Pope invites young people to pledge to build a new economy

Pope Francis has invited young economists and entrepreneurs around the world to help create a ‘new and courageous culture’ that finds new ways to do business, promote human dignity and protect the environment.

‘We need to correct models of growth incapable of guaranteeing respect for the environment, openness to life, concern for the family, social equality, the dignity of workers and the rights of future generations,’ the pope said in a letter inviting young people to take part in a new initiative.

The initiative, to be launched at an event in Assisi from 26th to 28th March 2020, invites young men and women studying or working in the field of economics or business to join the pope and ‘enter into a ‘covenant’ to change today’s economy and to give a soul to the economy of tomorrow’.

One Comment on “Pope invites young people to pledge to build a new economy”

  1. I agree, we need a new and better way of looking at and re-arranging our economy. That is to say our national economy otherwise called macroeconomics. I wish to help in this, for absolutely no financial gain. Our present understanding about it is badly flawed. Here is how it can be bettered:

    Making Macroeconomics a Much More Exact Science

    Today macroeconomics is treated as an inexact topic within the humanities, because at a first look it appears to be a very complex and easily confused matter. But this attitude does not give it fair justice–we should be trying to find a better way to approach and examine the subject, in a good way that avoids these problems of complexity and confusion. Suppose we ask ourselves the question: “how many different KINDS of financial transactions occur within our society?” Then the simple answer shows that that only a limited number of them are possible.

    Although our society comprises of many millions of participants, to answer this question properly we should be ready to consider the aggregates of all the various kinds of activities (no matter who performs them), and then idealize these activities so that they fall into a acceptable number of more general terms, for the expression of a relatively small number of different but specific social functions. Here, each activity is found to apply between a particular pair of agents or entities—with each entity having its own individual properties. Then to cover the whole social system of a country (excluding foreign trade), the author finds that it takes only 19 mutual flows of money for the purchase and payment of goods, services, access rights, taxes, credit, investments, valuable legal documents, etc. Also these flows are between only 6 different representative entities.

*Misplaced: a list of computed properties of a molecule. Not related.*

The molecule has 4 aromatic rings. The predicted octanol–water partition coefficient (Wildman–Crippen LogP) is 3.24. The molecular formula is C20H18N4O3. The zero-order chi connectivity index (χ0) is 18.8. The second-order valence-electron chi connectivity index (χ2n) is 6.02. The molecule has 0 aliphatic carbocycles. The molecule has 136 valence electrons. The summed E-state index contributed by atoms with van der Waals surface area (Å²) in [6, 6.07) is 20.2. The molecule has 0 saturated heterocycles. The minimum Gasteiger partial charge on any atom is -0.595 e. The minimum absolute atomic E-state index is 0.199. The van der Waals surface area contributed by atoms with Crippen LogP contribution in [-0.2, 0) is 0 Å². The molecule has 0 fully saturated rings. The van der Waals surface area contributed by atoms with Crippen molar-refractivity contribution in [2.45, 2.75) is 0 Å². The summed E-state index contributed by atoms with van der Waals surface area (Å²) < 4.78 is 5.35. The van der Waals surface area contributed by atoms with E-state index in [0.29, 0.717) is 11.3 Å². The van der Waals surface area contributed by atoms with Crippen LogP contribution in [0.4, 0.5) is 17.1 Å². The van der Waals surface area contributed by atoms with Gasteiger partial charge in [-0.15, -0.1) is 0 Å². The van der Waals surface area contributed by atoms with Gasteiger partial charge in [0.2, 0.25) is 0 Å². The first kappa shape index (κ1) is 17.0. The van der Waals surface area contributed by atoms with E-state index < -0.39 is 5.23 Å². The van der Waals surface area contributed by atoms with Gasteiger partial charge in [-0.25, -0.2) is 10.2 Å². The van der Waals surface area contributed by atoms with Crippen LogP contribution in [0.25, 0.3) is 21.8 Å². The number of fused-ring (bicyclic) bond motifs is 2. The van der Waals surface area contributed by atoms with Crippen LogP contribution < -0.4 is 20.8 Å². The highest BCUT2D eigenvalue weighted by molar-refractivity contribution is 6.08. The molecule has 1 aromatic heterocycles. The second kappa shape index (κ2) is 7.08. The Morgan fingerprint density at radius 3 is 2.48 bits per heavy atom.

The analysis that led to this unexpected result was performed by the author and it may be found in his working paper (on the internet) as SSRN 2865571 “Einstein’s Criterion Applied to Logical Macroeconomics Modeling”. In this model these 19 double flows of money verses goods, etc., are shown. They are found to pass between only 6 kinds of role-playing entities. Of course, there are a number of different configurations that are possible for this type of simplification, but if one tries to eliminate all the unnecessary complications and sticks to the basic activities, then these particular quantities provide the most concise result, and yet it is presented in a fully comprehensive manner that is suitable for further analysis.